Russian Church position about armenian genocide

Bulletin de la Représentation de l’Eglise Orthodoxe Russe
près les Institutions Européennes

N° 59

The Armenian Genocide discussed by the WCC Central Committee

The Moderator of the World Council of Churches Central Committee His
Holiness Aram I, Catholicos of Cilicia, made the following statement in
his report to the Central Committee on 15 February 2005: ‘The acceptance
of truth is the sine qua non condition for forgiveness. Guilt must be
admitted; truth must be told. The acknowledgement of truth in its
totality is the first concrete and hopeful step towards a new beginning.
Healing is generated primarily through truth telling. Allow me in this
regard to remind you of the painful story of my own people. This year my
church and people will commemorate the 90th anniversary of the Armenian
Genocide. During the First World War in 1915, one-and-a-half million
Armenians were massacred by the Ottoman-Turkish government according to
a well-devised and systematically executed plan. Although my generation
did not directly experience the tragic past, the Armenian Genocide has
had a strong impact on our spiritual and intellectual formation. The
past haunts the victims; we cannot free ourselves from the past unless
that past is duly recognized.’

During the plenary discussion of the Moderator’s report Bishop Hilarion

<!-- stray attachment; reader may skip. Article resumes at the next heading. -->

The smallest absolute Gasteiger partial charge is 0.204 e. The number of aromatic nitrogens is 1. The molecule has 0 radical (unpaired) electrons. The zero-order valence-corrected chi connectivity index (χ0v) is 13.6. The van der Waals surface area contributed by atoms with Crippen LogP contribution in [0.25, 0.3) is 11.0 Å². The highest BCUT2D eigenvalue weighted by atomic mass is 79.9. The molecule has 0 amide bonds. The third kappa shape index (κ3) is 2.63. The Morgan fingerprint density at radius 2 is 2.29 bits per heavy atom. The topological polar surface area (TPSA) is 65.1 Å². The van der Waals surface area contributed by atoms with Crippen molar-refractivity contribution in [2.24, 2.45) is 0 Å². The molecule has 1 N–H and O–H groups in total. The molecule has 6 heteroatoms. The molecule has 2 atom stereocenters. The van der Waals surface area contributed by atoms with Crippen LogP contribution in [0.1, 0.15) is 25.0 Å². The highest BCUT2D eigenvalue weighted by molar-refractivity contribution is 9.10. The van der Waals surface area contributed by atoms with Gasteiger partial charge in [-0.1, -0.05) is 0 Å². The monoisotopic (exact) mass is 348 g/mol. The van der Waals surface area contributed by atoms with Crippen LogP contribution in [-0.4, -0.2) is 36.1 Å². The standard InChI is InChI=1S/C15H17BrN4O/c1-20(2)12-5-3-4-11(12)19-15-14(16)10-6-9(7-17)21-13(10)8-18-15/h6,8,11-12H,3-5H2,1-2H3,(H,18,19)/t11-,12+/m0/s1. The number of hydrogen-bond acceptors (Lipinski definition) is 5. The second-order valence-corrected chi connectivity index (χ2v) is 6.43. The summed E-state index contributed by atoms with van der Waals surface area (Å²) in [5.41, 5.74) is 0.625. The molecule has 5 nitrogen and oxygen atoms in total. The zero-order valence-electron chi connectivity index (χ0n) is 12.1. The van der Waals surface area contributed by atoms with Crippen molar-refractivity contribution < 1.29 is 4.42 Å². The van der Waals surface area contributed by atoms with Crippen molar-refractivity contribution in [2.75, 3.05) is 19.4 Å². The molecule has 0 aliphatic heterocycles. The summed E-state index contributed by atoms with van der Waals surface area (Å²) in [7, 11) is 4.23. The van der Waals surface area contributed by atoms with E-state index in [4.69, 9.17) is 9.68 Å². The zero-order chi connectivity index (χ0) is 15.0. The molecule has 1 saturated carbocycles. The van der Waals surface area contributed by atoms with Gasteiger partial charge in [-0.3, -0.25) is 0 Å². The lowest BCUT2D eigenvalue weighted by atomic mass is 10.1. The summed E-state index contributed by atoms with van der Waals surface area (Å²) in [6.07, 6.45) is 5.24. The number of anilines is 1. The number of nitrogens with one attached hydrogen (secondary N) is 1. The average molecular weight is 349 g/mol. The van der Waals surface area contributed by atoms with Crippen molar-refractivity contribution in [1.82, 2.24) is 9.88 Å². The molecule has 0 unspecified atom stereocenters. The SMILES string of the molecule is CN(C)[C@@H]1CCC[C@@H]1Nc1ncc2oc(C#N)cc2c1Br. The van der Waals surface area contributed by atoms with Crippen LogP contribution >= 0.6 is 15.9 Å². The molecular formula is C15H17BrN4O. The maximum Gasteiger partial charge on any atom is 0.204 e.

of Vienna and Austria, Representative of the Russian Orthodox Church to
the European Institutions, said: ‘I am grateful to the Moderator for
mentioning the Armenian Genocide, which took place 90 years ago and
resulted with one and a half million victims. The Armenian Genocide is
one of those shameful pages of human history which, for the sake of
political correctness, is very often passed over in silence. I think the
hour has come for the entire international community to recognize the
Armenian Genocide and condemned it in the same way as the Holocaust.’
Bishop Hilarion called the WCC Central Committee to make a special
statement in which the Genocide would be duly recognized. ‘We must do
this out of solidarity with the Armenian Church and with the Armenian
people,’ concluded the Representative of the Moscow Patriarchate.

Bishop Hilarion’s motion was seconded and the issue was forwarded to the
Public Issues Committee for appropriate deliberation and action.

In its statement, prepared by the Public Issues Committee and adopted on
21 February, the World Council of Churches ‘addressed the need for
public recognition of the Armenian Genocide and the necessity of Turkey
to deal with this dark part of its history. The importance of Turkey
evaluating its history has recently also been addressed by the
Conference of European Churches relating to Turkey’s relation to the
European Union.’

‘From the Christian perspective,’ continued the statement, ‘the path
towards justice and reconciliation requires the recognition of the crime
committed as a sine qua non condition for the healing of memories and
the possibility of forgiveness. Forgiveness does not mean forgetting but
to look back with the intention to restore justice, the respect for
Human Rights and relationships between perpetrators and victims. The
Public Issues Committee recommends the General Secretary and the staff
to propose to all member churches to make Sunday April 24 a day of
memory of the Armenian Genocide and to consider further appropriate
actions related to the 90 years Commemoration of the Armenian Genocide.’

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